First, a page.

By Matt Burdett, 18 May 2019
On this page, we look at resilient city design, including strategies to manage escalating climatic and geopolitical risks to urban areas.
- Jaipur, India, is a member of the 100 Resilient Cities network. Source: By the author.
What is a resilient city?
The term resilience in general refers to the ability to recover from something. It has been adopted by geographers to describe urban areas that are able to cope with problems and recover quickly, allowing their core functions to continue into the future. It is very similar to sustainability, but deals with the ability to withstand shocks and slow-onset problems rather than general issues like recycling and waste management.
The 100 Resilient Cities movement, which is supported by the Rockefeller Foundation, defines urban resilience as “the capacity of individuals, communities, institutions, businesses, and systems within a city to survive, adapt, and grow no matter what kinds of chronic stresses and acute shocks they experience” (100 Resilient Cities, 2019). The OECD defines resilience as “cities that have the ability to absorb, recover and prepare for future shocks (economic, environmental, social & institutional). Resilient cities promote sustainable development, well-being and inclusive growth” (OECD, 2019).
Shocks versus slow-onset problems
A ‘shock’ event is one that occurs suddenly. These shocks can come in many forms, such as:
- Climatic shocks: major hazardous events such as flooding, extreme heat or storms
- Geopolitical shocks: cities are focus points for global political disputes, such as war and terrorism
- Geophysical shocks: such as earthquakes and volcanic eruptions
- Health shocks: such as disease outbreaks
- Socio-economic shocks: such as financial crises or political disputes
Resilient cities also need to be aware of slow-onset (‘slow moving’) problems which gradually affect the ability of the city to function. These are also called ‘chronic stresses’ and include;
- Shortages of basic needs
- Economic problems including inequality1
- Socio-economic problems such as crime, lack of healthcare, education or housing
- Infrastructure problems including energy, water, transport and telecommunications
It is the ability to prepare for, reduce and withstand the combination of such problems that makes a city resilient.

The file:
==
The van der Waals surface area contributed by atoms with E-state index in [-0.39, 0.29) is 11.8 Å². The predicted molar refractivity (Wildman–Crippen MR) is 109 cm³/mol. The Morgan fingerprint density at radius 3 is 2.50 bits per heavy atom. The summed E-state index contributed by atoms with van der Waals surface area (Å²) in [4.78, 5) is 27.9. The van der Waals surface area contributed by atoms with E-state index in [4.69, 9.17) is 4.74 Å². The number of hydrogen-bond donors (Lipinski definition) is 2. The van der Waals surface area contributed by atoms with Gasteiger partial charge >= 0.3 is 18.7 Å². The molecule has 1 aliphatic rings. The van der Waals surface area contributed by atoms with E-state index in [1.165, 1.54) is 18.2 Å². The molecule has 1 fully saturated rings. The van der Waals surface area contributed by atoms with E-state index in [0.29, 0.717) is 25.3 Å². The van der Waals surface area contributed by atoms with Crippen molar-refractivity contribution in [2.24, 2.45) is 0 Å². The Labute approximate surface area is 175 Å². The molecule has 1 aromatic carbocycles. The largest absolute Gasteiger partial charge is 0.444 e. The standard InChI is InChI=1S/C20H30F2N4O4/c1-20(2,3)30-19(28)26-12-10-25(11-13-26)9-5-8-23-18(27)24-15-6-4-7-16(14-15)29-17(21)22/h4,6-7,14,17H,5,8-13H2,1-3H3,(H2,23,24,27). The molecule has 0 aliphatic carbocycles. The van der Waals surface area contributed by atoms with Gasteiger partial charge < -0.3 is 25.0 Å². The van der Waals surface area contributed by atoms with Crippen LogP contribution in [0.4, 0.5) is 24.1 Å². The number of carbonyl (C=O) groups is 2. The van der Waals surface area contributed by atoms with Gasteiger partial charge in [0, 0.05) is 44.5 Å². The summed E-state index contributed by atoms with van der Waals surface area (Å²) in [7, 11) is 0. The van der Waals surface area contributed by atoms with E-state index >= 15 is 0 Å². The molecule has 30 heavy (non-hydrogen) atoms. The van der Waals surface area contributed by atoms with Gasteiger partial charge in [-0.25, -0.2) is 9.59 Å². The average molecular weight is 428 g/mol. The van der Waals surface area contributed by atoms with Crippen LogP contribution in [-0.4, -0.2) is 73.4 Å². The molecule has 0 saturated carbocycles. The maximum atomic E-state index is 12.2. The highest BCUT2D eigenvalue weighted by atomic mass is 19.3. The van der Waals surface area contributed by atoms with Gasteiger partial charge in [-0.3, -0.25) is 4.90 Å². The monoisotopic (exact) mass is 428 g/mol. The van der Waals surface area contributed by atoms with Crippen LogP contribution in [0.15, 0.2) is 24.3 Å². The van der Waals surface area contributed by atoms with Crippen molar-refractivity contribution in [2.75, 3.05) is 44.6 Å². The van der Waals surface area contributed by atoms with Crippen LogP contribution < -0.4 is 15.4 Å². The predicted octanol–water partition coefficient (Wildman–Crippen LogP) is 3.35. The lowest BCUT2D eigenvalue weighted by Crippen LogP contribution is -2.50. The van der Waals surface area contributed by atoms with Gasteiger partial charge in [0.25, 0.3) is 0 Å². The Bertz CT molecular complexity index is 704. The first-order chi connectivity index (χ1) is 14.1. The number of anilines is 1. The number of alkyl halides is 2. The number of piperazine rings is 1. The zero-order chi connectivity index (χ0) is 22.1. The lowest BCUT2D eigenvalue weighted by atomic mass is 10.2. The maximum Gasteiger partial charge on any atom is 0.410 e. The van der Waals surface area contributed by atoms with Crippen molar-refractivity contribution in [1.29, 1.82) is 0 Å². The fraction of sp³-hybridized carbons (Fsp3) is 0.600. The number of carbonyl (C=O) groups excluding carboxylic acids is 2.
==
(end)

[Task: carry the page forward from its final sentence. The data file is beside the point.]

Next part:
The OECD identifies the source of resilience as coming from a balance of economic, societal, governmental and environmental features.
- Measuring resilience. Source: OECD, 2019.
Climatic risks to urban areas
One of the biggest threats to urban areas is climatic hazards. Many cities are located in climatically risky locations such as coastlines where flooding is a threat to the functioning of the city.
Typical climatic risks in urban areas include:
- Extended snowfall (disrupting transport and putting stress on energy supplies)
- Storms (hurricanes)
Possible solutions include:
- Building sea walls and/or raising river embankments to prevent water flooding into neighbourhoods
- Creating artificial floodplains in the city – these are green areas that absorb the water that would otherwise flood the urban area
- Raising housing above ground level, so that buildings cannot be seriously affected by floodwater
- Developing neighbourhood systems to check on vulnerable people during times of crisis
- Preparing adequate evacuation procedures
Geopolitics is about the links between geography and the balance of power between different countries and global movements. Geographical factors include resource availability, levels of development, population size, land area and so on. These all affect how powerful a country is. Geopolitical threats include terrorism and war. Cities are magnets for geopolitical hazards because problems that are due to geopolitical forces are more noticeable in cities than elsewhere due to the concentration of affected people, and the complex interactions that take place in cities compared to elsewhere. Examples include:
- Terrorist attack
- Protests against global movements such as migration
- Segregation of groups from one another in specific neighbourhoods, creating distinct spatial variation in political identity and leading to a loss of social cohesion in the city
- Loss of economic power due to globalization, such as deindustrialization in cities in HICs
Solutions are very specific to the problems of each city, but many cities have hidden ways of preventing terrorism and managing protests, such as:
- Placing bollards around key infrastructure to prevent people driving directly into it
- Using street furniture to channel movement – such as placing benches along a street, making it harder to move from side to side
- Using close-circuit television (CCTV) to monitor activities
- Creating one-way traffic systems to direct vehicles in particular directions
100 Resilient Cities, 2019. What is Urban Resilience? http://www.100resilientcities.org/resources/ Accessed 18 March 2019.
OECD, 2019. Resilient Cities. http://www.oecd.org/cfe/regional-policy/resilient-cities.htm Accessed 18 March 2019.
Resilient cities: Learning activities
- Identify the main features of resilient cities. 
- Define ‘resilient cities’. 
- Distinguish between shock events and slow-onset problems. 
- Identify four features that can be measured to establish whether a city is resilient. 
- Explain why cities are at greater risk from climatic hazards than other places. 
- Define ‘geopolitics’. 
- Identify two geopolitical hazards that may occur in cities. 
- Suggest why cities are more likely to experience geopolitical hazards than other places. 
Is your city a resilient city? Identify the features of a city near you and compare them to the threats faced by the city.
© Matthew Burdett, 2019. All rights reserved.
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